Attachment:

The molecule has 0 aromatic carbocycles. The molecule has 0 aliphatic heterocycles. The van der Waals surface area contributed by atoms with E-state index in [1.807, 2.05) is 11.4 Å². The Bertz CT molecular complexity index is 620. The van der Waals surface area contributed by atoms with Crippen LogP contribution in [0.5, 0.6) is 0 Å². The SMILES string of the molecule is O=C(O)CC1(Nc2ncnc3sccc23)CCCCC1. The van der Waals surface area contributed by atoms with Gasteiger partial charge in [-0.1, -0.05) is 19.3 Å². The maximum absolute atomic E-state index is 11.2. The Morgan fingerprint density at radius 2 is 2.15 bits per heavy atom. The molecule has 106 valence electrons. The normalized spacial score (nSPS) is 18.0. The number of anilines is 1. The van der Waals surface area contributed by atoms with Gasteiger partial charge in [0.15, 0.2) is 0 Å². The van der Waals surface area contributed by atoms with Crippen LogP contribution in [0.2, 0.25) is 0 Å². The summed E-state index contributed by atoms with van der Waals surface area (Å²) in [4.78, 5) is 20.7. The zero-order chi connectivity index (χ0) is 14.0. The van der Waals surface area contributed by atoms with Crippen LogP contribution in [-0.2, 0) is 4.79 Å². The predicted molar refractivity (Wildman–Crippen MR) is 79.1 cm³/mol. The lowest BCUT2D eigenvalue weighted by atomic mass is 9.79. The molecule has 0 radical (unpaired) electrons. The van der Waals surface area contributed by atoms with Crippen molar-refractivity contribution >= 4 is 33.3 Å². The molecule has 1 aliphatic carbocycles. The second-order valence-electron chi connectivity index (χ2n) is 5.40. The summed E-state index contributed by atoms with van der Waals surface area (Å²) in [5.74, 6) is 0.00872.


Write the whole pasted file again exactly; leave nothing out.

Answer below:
The molecule has 0 aromatic carbocycles. The molecule has 0 aliphatic heterocycles. The van der Waals surface area contributed by atoms with E-state index in [1.807, 2.05) is 11.4 Å². The Bertz CT molecular complexity index is 620. The van der Waals surface area contributed by atoms with Crippen LogP contribution in [0.5, 0.6) is 0 Å². The SMILES string of the molecule is O=C(O)CC1(Nc2ncnc3sccc23)CCCCC1. The van der Waals surface area contributed by atoms with Gasteiger partial charge in [-0.1, -0.05) is 19.3 Å². The maximum absolute atomic E-state index is 11.2. The Morgan fingerprint density at radius 2 is 2.15 bits per heavy atom. The molecule has 106 valence electrons. The normalized spacial score (nSPS) is 18.0. The number of anilines is 1. The van der Waals surface area contributed by atoms with Gasteiger partial charge in [0.15, 0.2) is 0 Å². The van der Waals surface area contributed by atoms with Crippen LogP contribution in [0.2, 0.25) is 0 Å². The summed E-state index contributed by atoms with van der Waals surface area (Å²) in [4.78, 5) is 20.7. The zero-order chi connectivity index (χ0) is 14.0. The van der Waals surface area contributed by atoms with Crippen LogP contribution in [-0.2, 0) is 4.79 Å². The predicted molar refractivity (Wildman–Crippen MR) is 79.1 cm³/mol. The lowest BCUT2D eigenvalue weighted by atomic mass is 9.79. The molecule has 0 radical (unpaired) electrons. The van der Waals surface area contributed by atoms with Crippen molar-refractivity contribution >= 4 is 33.3 Å². The molecule has 1 aliphatic carbocycles. The second-order valence-electron chi connectivity index (χ2n) is 5.40. The summed E-state index contributed by atoms with van der Waals surface area (Å²) in [5.74, 6) is 0.00872.